The story still centres around Don José, a soldier so obsessed with the spirited Carmen, he ultimately brings on his own downfall and hers.
The character of Carmen is usually portrayed as flirtatious and seductively manipulative but this portrayal from stunning Georgian singer Nino Surguladze brings a sincerity and honesty to this role that makes us have more sympathy for her, rather than a feeling she brings on her own fate because of her selfish actions.
Not only does she play the role with a quiet fortitude, she shows us how Carmen, although still attractive and seductive, does not let this become her only pathway of communication. Surguladze also depicts her determination, quick wit, intelligence and self-worth, giving her a much more truthful character core.
Her voice is mesmerising: soaring with dramatic power one moment, brazenly dismissive the next, or tearing at our emotions with poignant subtlety.
Tom Randle’s Don José is emotionally charged from start to finish. His inner turmoil eventually completely over-rides all reason and turns him into a delusional and broken man, like a drug-starved addict. At times I feel his intensity of character squeezes the openness of his higher vocal tessitura but when he lets fly – wow!
In this production, director Lindy Hume and production designer Dan Potra, are revisiting their take on a Carmen from much younger days when, as Hume says, she was “an angry, idealistic young feminist”.
Within this feminist take, we see Micaëla (Emma Pearson) taking on a much stronger character portrayal than in previous productions I’ve seen or been in. She is still the kind country girl, but she is not mild or meek. She uses her intellect and humour to deflect the advances of soldier Moralès (James Harrison) in Act 1 and in the interactions with the deranged Don José, after her beautiful aria ‘Je dis que rien ne m’épouvante’in Act 3, we see her surprising physical strength and determination as she pushes him away from Carmen.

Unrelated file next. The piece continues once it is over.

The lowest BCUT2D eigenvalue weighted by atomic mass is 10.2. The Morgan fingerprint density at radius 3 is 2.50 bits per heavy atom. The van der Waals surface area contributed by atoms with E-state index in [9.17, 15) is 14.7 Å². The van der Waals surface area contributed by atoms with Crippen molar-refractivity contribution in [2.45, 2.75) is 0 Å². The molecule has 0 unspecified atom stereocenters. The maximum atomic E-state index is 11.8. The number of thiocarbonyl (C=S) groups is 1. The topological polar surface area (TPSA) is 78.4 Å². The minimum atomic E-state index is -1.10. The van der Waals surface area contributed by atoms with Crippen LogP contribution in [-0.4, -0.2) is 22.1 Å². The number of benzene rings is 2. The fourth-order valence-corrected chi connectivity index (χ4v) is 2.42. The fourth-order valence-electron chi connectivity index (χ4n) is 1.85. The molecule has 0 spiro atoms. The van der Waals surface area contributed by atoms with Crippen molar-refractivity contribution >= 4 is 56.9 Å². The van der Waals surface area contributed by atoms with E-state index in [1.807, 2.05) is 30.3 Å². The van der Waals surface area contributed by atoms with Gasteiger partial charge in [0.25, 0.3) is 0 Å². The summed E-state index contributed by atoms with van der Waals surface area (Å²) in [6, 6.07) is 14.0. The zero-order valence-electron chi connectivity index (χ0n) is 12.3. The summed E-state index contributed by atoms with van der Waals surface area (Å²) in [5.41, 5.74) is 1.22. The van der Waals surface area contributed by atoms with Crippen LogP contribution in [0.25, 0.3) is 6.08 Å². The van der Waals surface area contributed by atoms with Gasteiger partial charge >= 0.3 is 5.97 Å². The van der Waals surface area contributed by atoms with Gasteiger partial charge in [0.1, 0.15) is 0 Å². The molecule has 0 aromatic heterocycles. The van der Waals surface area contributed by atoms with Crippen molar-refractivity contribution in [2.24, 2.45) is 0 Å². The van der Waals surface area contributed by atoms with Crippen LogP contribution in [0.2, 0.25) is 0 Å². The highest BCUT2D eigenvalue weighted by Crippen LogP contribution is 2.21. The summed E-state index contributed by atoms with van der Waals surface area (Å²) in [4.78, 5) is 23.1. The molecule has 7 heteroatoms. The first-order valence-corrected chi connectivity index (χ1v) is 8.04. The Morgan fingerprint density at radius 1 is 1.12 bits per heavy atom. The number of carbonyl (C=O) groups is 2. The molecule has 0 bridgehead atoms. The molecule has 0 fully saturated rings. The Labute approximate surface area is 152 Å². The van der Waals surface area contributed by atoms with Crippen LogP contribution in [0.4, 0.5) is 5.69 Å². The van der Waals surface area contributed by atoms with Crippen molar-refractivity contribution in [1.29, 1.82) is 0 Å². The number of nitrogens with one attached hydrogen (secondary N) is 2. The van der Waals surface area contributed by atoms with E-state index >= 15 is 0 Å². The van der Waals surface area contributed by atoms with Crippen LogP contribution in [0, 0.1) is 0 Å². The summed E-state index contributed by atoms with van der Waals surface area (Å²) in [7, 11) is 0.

This re-reshaping of an iconic opera is such a visceral and believable presentation that we feel completely transported with the journey of the characters. We are not just witnessing great actors performing for us, we are in there with them empathetically rooting for or against them. It’s impossible not to be moved.
Right from the opening number the strong themes of the objectification of women and the violence towards them, whether physical or mental, are played to the fore. There is none of the romanticised traditional direction but the eye is firmly on the story of the characters and their interactions with others.
The overt or suggestive element of threat, fear and control which is disturbingly evident at the beginning of Act 2 in Lillas Pastia’s inn, where a young woman reluctantly dances surrounded by a drunk Zuniga (Wade Kernot) and his leering soldiers, underpins so much of this production. This isn’t always directed at the women – and they get their chance to turn the tables on the men too – but also in the hierarchy in the regiments, and with the smugglers gang.
In keeping with reality rather than archetype, the costuming has muted colours and styles rather than the expected bright reds and flamenco ruffles. Even Toreador Escamillo – a commanding and rich voiced James Clayton – is dressed as a suave gentleman in a flowing wool coat and hat rather than any hint of a traditional Toreador outfit.